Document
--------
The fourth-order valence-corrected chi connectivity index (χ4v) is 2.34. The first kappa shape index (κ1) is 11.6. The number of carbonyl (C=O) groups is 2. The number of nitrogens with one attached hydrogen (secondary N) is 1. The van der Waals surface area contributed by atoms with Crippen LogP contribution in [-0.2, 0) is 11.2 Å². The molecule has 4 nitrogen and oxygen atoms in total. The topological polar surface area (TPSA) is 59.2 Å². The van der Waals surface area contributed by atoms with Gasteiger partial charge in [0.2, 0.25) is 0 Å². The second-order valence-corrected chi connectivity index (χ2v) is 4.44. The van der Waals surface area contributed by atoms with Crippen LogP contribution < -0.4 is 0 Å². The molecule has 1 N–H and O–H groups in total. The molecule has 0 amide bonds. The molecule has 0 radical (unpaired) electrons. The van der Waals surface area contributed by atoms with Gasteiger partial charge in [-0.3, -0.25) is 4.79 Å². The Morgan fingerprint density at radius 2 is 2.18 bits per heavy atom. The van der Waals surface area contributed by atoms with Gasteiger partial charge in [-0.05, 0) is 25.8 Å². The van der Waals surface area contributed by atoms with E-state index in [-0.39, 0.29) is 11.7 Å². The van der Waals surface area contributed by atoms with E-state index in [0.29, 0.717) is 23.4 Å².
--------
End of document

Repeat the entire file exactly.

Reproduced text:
The fourth-order valence-corrected chi connectivity index (χ4v) is 2.34. The first kappa shape index (κ1) is 11.6. The number of carbonyl (C=O) groups is 2. The number of nitrogens with one attached hydrogen (secondary N) is 1. The van der Waals surface area contributed by atoms with Crippen LogP contribution in [-0.2, 0) is 11.2 Å². The molecule has 4 nitrogen and oxygen atoms in total. The topological polar surface area (TPSA) is 59.2 Å². The van der Waals surface area contributed by atoms with Gasteiger partial charge in [0.2, 0.25) is 0 Å². The second-order valence-corrected chi connectivity index (χ2v) is 4.44. The van der Waals surface area contributed by atoms with Crippen LogP contribution < -0.4 is 0 Å². The molecule has 1 N–H and O–H groups in total. The molecule has 0 amide bonds. The molecule has 0 radical (unpaired) electrons. The van der Waals surface area contributed by atoms with Gasteiger partial charge in [-0.3, -0.25) is 4.79 Å². The Morgan fingerprint density at radius 2 is 2.18 bits per heavy atom. The van der Waals surface area contributed by atoms with Gasteiger partial charge in [-0.05, 0) is 25.8 Å². The van der Waals surface area contributed by atoms with E-state index in [-0.39, 0.29) is 11.7 Å². The van der Waals surface area contributed by atoms with E-state index in [0.29, 0.717) is 23.4 Å².